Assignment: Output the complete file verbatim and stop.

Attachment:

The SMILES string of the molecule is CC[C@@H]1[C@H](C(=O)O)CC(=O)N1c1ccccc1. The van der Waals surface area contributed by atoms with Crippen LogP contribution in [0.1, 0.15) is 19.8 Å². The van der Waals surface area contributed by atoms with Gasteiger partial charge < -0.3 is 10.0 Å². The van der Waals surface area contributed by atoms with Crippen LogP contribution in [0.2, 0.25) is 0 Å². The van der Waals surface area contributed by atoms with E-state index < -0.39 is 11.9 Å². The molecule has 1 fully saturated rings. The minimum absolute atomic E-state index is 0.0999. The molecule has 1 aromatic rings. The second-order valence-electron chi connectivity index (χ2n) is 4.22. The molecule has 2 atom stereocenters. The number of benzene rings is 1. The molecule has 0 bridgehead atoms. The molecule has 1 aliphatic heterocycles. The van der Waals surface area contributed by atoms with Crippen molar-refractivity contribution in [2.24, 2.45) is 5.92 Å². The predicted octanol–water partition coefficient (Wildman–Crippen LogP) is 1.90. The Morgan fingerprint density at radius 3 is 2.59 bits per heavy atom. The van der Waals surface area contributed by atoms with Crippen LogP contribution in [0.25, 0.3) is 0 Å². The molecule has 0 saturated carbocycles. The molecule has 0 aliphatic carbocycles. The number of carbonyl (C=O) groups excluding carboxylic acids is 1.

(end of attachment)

The SMILES string of the molecule is CC[C@@H]1[C@H](C(=O)O)CC(=O)N1c1ccccc1. The van der Waals surface area contributed by atoms with Crippen LogP contribution in [0.1, 0.15) is 19.8 Å². The van der Waals surface area contributed by atoms with Gasteiger partial charge < -0.3 is 10.0 Å². The van der Waals surface area contributed by atoms with Crippen LogP contribution in [0.2, 0.25) is 0 Å². The van der Waals surface area contributed by atoms with E-state index < -0.39 is 11.9 Å². The molecule has 1 fully saturated rings. The minimum absolute atomic E-state index is 0.0999. The molecule has 1 aromatic rings. The second-order valence-electron chi connectivity index (χ2n) is 4.22. The molecule has 2 atom stereocenters. The number of benzene rings is 1. The molecule has 0 bridgehead atoms. The molecule has 1 aliphatic heterocycles. The van der Waals surface area contributed by atoms with Crippen molar-refractivity contribution in [2.24, 2.45) is 5.92 Å². The predicted octanol–water partition coefficient (Wildman–Crippen LogP) is 1.90. The Morgan fingerprint density at radius 3 is 2.59 bits per heavy atom. The van der Waals surface area contributed by atoms with Crippen LogP contribution in [0.25, 0.3) is 0 Å². The molecule has 0 saturated carbocycles. The molecule has 0 aliphatic carbocycles. The number of carbonyl (C=O) groups excluding carboxylic acids is 1.